Updated: Jan 9
As research and development in the field of psychedelic medicines expand and we gain deeper insights into the effects of different psychedelic substances on a variety of mental health conditions, we are beginning to witness glimmers of hope for the treatment of one of the most complex, debilitating, and difficult to treat conditions: post-traumatic stress disorder (PTSD).
PTSD is a mental health condition triggered by experiencing or witnessing a terrifying event. In the public consciousness, PTSD is most commonly associated with shock trauma resulting from combat, accidents, disasters, physical and sexual assault, and witnessing death or injury. However, PTSD can also occur in childhood as a result of neglect, abuse, and other adverse childhood experiences (ACEs).
PTSD symptoms vary from person to person but most commonly include flashbacks, nightmares, avoidance of any situation that surfaces memories of the event, heightened emotional reactivity, anxiety, depression, insomnia, extreme sensitivities to light and sound, and memory loss. While traditional PTSD treatments like Prolonged Exposure Therapy, EMDR (Eye Movement Desensitization and Reprocessing), and Cognitive Processing Therapy have been somewhat helpful in addressing the symptoms and in a small percentage of cases facilitating full recovery, PTSD has unfortunately remained a mostly misunderstood, underdiagnosed, and under-treated condition. The psychedelic renaissance is however shifting that narrative and offering a hopeful vision of the future.
Veterans who have experienced profound and sustainable relief from PTSD symptoms through psychedelics are one of the main drivers of the public push for drug policy reform. While much of the benefits reported in the past were anecdotal and facilitated through overseas psychedelic retreats and underground ceremonies in the US, the FDA sanction clinical studies of the past decade have not only validated these reports but also laid a strong foundation for utilizing psychedelics as a primary treatment option for PTSD.
Although emergent therapies like ketamine infusions and MDMA-assisted psychotherapy are proving highly effective and gaining strong momentum as viable treatment options for PTSD, research into the use of other psychedelics like psilocybin, LSD, and ayahuasca for PTSD is more complex. Psychedelics with strong hallucinogenic qualities present the risk of inducing challenging experiences or "bad trips" which can not only exacerbate PTSD symptoms but also present as traumatizing events on their own.
While large doses of psychedelics are likely not safe and viable for the treatment of PTSD, and research into the benefits of microdosing is extremely limited, a guided microdosing practice offers a unique and potentially beneficial alternative as a therapeutic option for the treatment of PTSD.
One way of explaining trauma is "too much, too soon, too fast" referring to the characteristics of an overwhelming, disorienting and terrifying event that does not allow enough time, resources, choice, or context to allow the nervous system to properly process, respond, and integrate. In contrast, microdosing is an invitation to subtlety. Proper microdosing offers no more than a subtle shift in the individual's experience often requiring the practitioner to slow down and tune in enough to notice. It is in those gentle and subtle moments of curiosity and mindfulness that the medicine of microdosing is revealed.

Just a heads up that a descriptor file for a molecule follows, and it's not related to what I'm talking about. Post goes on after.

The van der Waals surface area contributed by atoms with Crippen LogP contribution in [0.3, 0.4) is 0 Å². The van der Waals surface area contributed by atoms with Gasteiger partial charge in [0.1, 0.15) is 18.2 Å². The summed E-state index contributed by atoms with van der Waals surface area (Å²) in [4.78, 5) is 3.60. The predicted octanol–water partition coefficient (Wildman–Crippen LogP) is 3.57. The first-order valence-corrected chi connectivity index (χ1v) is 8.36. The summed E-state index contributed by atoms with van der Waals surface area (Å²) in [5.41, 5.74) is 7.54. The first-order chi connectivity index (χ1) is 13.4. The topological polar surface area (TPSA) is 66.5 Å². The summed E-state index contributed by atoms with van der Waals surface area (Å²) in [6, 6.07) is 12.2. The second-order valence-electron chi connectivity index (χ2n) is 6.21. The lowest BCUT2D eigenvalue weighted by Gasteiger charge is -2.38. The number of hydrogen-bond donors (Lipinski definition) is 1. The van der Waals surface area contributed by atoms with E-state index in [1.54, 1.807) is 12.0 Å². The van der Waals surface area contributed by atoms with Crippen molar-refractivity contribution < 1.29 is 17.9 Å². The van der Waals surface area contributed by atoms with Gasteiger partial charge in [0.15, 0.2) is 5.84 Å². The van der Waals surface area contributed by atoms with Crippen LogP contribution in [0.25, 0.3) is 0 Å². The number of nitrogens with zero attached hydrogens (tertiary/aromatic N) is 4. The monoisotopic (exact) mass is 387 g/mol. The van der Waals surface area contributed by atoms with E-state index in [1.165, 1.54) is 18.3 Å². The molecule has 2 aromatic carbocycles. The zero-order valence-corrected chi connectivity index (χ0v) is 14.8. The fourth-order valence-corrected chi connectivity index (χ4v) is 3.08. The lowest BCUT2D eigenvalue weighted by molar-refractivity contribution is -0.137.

PTSD often presents with symptoms of disembodiment and disassociation that manifest as substance abuse, eating disorders, insomnia, sexual dysfunction, and extreme risk-taking. In my work with individuals with PTSD, the primary focus is the cultivation of safety in the body and the nervous system. Microdosing in combination with somatic therapeutic frameworks like Trauma Release Exercises and breathwork for trauma offers a gentle and effective container for cultivating body connection and safety.
Another challenging aspect of PTSD is heightened emotional reactivity and states of extreme overwhelm. In this context, my work with clients involves pairing an ongoing embodiment practice with microdosing as a framework to develop and strengthen a physical anchor point in the body to return to during moments of overwhelm in an effort to self-regulate. When we train our nervous system to nurture a single and consistent point of safety in the body as an anchor of safety, we are less likely to be completely highjacked by our emotions and more likely to recover quickly if we do. Microdosing offers a powerful neural elasticity boost that supports both the cultivation and the activation of this somatic safety anchor.
Microdosing has also been shown to reduce anxiety and depression; two common symptoms of PTSD. Many of my clients who combine microdosing with a personalized lifestyle and supplemental protocol for anxiety and depression experience significant and lasting positive results.
In a world oversaturated by intensity, overwhelm, extreme experiences, and extreme solutions, microdosing is the gentle, safe, and mindful practice that can offer the critical contrast and safety for anyone seeking the medicine of subtlety but especially trauma survivors who can find hope, embodiment, perspective, and agency in this practice.